There are at least four aspects to this question:
- Legal obligation
Legal obligation is a common misconception. While generally there exists an obligation not only for medical professionals but for every person to help in most (all?) countries in the world, this obligation does not work the way laymen think.
You have the obligation to help another person if, and only if:
- The other person's life is in present and immediate danger or if there is a present and immediate danger which would lead to a very serious permanent damage (such as losing a hand)
- The risk for you is "acceptable". You have for example no obligation to enter a burning building or to unfasten your seatbelts in an airplane when turbulences are likely (or even during turbulences). You have no obligation to perform CPR without mask if the person has a rather obvious "infective" look or likely suffers from contact poisoning or such, etc, etc.
You have no obligations whatsoever if the patient is merely drunk (which makes up ca. 90% of all "emergencies" that I've seen aboard an airplane during 20 years) or airsick or has a bad tummy (which are 9.9% of the remaining 10%). In fact, I have personally never seen a real emergency (one that deserves the word "emergency") aboard an airplane, but of course your mileage may vary.
Technically, aboard a foreign-company airplane, you are not legitimated to act as a medical professional most of the time. For example, the USA do not consider a German grade (although it is much better) valid, and Germany does not consider many (mostly eastern) grades valid, though the number has greatly decreased during the past few years due to EU memberships.
An airborne foreign airplane is "foreign ground", so technically you may be breaking the law by acting as medical professional even if you are normally legitimated. In practice, nobody cares, at least as long as nobody dies. The flight personnel only wants someone to take over, passengers don't know (and likely don't care at that very moment either), and medical professionals usually don't like thinking about legal stuff more than absolutely necessary (well, nurses do, but physicians usually don't).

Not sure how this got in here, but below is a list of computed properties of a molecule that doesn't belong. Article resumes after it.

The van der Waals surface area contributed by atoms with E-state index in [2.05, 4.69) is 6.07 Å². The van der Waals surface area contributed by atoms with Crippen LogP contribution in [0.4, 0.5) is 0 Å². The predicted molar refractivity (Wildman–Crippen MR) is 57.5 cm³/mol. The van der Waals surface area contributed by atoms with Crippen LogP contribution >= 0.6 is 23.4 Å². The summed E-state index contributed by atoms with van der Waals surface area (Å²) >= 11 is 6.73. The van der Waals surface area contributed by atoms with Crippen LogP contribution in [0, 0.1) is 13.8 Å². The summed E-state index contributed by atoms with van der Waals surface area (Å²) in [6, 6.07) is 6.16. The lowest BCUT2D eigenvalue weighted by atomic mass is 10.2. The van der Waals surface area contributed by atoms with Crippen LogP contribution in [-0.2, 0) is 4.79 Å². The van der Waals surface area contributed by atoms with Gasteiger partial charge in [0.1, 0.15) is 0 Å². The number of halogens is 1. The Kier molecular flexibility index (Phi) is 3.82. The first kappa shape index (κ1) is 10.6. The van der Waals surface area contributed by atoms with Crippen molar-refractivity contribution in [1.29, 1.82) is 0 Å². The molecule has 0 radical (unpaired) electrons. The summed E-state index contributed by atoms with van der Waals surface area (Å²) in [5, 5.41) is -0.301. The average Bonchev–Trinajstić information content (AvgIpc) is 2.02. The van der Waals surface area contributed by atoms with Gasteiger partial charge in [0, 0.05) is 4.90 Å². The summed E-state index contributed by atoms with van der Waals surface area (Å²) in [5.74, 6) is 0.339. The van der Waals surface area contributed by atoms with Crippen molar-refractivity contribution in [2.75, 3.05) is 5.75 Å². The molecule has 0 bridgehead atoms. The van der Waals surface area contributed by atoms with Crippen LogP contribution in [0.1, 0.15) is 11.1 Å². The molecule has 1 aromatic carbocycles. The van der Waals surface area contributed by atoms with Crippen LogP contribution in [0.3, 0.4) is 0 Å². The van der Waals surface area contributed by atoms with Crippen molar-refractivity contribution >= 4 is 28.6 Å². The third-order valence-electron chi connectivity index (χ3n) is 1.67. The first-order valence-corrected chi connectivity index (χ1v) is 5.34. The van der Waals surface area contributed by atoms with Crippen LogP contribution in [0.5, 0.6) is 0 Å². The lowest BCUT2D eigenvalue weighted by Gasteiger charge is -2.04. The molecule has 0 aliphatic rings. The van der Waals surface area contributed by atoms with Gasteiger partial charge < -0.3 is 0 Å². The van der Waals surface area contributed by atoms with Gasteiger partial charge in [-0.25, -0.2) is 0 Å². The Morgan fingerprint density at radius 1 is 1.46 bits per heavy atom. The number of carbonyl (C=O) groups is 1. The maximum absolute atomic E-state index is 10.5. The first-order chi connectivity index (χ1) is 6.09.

In countries with somewhat "sane" jurisdictions, damages from administering first aid are generally covered by a commonwealth indemnity insurance. This is to ensure that people do not abstain from helping in fear of liabilities. In some other countries, you can be dragged to court for $100 million if something goes wrong.
However, medical professionals are never covered by the public insurance and are expected to have an indemnity insurance of their own (which isn't precisely free and which they must pay from their private money). Though I have never experienced this kind of problem, it is at least conceivable that the insurance company will try to perform a vanishing trick if you have "officially" operated outside your legitimation.
Reputable airlines used to give you a signed "cover everything, no matter what happens" waiver contract before you start, but some have begun to greed out based on "you need to have an insurance anyway". Which of course means that since you get no payment for a presumably disturbing work and carry the complete risk, helping gets quite unattractive.
Moral (both ways)
There is nothing special about doctors or medical professionals in general as far as moral is concerned. The same moral applies to everybody else who likes to point a finger at someone else and say "their responsibility".
Helping someone who is in danger is a moral obligation for everybody. On the other hand, getting vomited over by a stinking drunk isn't anyone's obligation.
It is, on the other hand, a serious question of morality of getting stinking only because drinks are free (not only because of the vomiting part, but also in a sense of general safety, also towards the roughly 200 other people in the cabin).